|From Blogger Pictures|
Belfast, Northern Ireland: Open for Business
Say hello to Belfast, Northern Ireland, where the pubs pour great lager, and the laughter and the garden-studded streets cover the ugly scars of “The Troubles.”
Who would have thought Belfast would be one of the next, best tourist destinations?
Until the Good Friday Peace Accord (April 10, 1998) the city and Northern Ireland were riven by sectarian and religious conflict for nearly 30 years. The 3,000 plus deaths are appalling, especially for such a small part of the world
But today Belfast is restless with life.
There are still pockets of violence (they exist in Washington DC too!) but Belfast’s rain drizzled streets welcome innovative restaurants and lots of shoppers
The arts flourish.
Just visit the majestic Grand Old Opera house, an architectural sweet-spot.
Badly bombed in 1991-2, it’s the best surviving example in the United Kingdom of the oriental style theatre architecture with a rich calendar of performances.
A must see is the St. George’s Market for foot-stomping live music and stalls overflowing with North Ireland’s best pates, breads, cheeses and produce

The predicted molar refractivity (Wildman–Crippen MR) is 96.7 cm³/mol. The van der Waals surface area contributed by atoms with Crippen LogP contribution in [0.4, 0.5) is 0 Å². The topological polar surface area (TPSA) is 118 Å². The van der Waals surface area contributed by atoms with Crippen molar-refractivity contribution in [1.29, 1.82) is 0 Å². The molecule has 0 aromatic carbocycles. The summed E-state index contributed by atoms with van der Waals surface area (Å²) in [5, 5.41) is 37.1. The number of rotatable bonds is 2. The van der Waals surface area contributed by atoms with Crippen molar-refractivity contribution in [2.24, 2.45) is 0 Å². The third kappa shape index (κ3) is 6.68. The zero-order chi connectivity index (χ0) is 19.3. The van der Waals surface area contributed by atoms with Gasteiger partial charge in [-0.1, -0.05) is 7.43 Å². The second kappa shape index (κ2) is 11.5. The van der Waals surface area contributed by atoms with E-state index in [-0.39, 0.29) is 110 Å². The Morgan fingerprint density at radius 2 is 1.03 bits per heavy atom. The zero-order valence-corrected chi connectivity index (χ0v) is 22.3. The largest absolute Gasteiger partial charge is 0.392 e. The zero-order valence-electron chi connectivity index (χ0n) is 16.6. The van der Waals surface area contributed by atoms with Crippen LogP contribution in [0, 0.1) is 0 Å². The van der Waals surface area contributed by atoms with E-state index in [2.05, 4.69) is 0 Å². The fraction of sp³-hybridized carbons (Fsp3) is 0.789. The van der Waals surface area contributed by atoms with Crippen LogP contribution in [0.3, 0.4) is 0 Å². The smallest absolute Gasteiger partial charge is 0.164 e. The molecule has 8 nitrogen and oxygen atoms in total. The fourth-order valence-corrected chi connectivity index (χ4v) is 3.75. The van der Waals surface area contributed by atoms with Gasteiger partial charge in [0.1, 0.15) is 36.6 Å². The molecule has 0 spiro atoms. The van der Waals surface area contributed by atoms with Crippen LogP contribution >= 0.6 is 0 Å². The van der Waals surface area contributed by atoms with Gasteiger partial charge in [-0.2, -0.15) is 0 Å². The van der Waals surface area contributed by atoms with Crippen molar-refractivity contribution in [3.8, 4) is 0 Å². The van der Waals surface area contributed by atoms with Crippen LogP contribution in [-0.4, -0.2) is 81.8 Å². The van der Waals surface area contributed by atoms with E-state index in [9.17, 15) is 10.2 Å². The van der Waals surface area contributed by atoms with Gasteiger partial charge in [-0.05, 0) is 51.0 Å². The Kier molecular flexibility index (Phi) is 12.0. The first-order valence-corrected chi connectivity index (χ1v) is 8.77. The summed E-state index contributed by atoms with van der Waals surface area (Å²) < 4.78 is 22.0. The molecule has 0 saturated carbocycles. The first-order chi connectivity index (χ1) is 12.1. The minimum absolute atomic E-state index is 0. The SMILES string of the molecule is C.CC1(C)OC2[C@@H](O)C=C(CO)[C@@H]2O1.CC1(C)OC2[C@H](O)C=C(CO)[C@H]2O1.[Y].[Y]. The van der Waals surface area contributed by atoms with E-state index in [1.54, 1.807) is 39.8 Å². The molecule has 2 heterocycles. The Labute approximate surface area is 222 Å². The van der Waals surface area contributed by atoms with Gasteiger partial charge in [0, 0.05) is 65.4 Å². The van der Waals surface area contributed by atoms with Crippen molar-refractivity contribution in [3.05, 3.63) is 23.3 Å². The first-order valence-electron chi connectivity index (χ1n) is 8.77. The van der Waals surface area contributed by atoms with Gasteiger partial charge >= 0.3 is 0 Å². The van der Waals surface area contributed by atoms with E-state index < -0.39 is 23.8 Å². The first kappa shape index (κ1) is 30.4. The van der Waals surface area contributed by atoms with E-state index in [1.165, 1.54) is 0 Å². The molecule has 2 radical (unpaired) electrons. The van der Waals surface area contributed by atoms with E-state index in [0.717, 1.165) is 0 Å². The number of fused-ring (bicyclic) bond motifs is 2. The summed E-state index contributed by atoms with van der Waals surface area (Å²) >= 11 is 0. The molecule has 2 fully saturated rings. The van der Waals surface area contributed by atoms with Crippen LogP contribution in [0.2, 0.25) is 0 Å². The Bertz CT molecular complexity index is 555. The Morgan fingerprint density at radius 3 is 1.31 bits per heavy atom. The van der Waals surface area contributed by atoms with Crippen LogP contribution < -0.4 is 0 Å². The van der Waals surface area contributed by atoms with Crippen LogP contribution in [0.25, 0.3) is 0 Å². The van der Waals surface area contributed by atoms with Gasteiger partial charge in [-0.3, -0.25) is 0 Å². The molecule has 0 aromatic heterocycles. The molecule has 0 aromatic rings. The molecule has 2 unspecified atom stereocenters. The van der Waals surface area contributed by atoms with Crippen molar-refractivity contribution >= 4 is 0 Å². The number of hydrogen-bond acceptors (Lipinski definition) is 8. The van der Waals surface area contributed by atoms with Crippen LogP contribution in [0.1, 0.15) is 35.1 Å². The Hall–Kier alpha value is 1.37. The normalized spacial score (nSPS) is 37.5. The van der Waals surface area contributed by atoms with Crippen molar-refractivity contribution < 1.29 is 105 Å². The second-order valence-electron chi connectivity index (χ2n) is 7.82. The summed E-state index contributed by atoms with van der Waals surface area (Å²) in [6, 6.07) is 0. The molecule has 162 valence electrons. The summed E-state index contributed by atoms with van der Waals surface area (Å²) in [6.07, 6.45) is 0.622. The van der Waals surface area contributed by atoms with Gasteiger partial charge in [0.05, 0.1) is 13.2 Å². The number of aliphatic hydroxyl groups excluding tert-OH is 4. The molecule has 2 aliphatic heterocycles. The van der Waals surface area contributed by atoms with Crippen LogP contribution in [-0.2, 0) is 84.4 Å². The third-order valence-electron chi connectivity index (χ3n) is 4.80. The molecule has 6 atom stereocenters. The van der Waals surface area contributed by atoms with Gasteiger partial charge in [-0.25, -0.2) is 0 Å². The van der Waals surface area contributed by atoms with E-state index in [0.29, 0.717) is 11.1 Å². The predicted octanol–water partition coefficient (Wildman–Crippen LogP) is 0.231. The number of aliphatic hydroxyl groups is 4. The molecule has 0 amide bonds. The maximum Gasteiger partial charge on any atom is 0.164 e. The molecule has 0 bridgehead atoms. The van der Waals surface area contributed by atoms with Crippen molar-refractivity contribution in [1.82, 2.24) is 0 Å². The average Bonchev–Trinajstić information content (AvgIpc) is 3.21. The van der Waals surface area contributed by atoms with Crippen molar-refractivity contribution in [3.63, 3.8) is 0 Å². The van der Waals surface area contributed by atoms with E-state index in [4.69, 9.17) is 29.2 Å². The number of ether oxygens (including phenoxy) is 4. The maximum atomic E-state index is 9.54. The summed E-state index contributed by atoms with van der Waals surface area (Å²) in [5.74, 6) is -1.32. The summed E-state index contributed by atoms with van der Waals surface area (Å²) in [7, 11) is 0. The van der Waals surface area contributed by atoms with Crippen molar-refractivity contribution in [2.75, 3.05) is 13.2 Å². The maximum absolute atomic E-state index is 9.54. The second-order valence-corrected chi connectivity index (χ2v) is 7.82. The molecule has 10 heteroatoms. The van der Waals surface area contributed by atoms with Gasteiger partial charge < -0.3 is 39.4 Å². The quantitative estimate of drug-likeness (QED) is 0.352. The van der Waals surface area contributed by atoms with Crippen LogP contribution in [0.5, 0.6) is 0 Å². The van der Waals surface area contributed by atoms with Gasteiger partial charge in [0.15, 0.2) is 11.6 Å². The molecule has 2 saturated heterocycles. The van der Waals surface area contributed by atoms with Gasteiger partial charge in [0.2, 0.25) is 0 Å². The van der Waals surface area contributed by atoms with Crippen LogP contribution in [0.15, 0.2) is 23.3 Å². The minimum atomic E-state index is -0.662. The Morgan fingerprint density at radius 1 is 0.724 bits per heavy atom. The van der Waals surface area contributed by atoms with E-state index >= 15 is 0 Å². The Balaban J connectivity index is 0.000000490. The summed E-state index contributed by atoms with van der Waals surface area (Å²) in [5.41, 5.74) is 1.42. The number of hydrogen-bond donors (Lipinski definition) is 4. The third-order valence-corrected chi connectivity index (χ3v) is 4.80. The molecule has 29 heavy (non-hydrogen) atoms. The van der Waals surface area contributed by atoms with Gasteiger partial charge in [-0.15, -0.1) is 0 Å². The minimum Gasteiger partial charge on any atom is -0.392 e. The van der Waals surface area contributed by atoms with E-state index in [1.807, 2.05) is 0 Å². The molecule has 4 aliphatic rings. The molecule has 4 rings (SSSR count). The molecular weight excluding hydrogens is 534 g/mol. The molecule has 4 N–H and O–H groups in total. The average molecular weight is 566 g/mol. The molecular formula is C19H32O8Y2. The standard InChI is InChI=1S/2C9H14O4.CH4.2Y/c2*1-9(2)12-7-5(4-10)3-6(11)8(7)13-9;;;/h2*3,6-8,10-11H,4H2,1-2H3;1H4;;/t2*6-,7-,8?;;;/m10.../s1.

You have to take the Pub Tour or at least have a Guinness at the Crown Liquor Saloon, a Victorian-Italiante masterpiece, the real thing!
The lurid murals on the walls of Belfast still cry out about the past pain and violence.
And the corrugated “Peace Fence” still divides the so-called Catholic and Protestant sections.
And while lingering tension is an inevitable by-product, it’s being steadily eclipsed by the warmth and wit of the people, the energy of the young and the endless building, a sure sign of a belief in the future.
Out of the city, drive north along the dramatic Antrim Coast, past sheltering harbors and untouched villages, into Bushmill country for a taste of Ireland’s finest.
Belfast and Northern Ireland are proof that beautiful things do rise from ashes.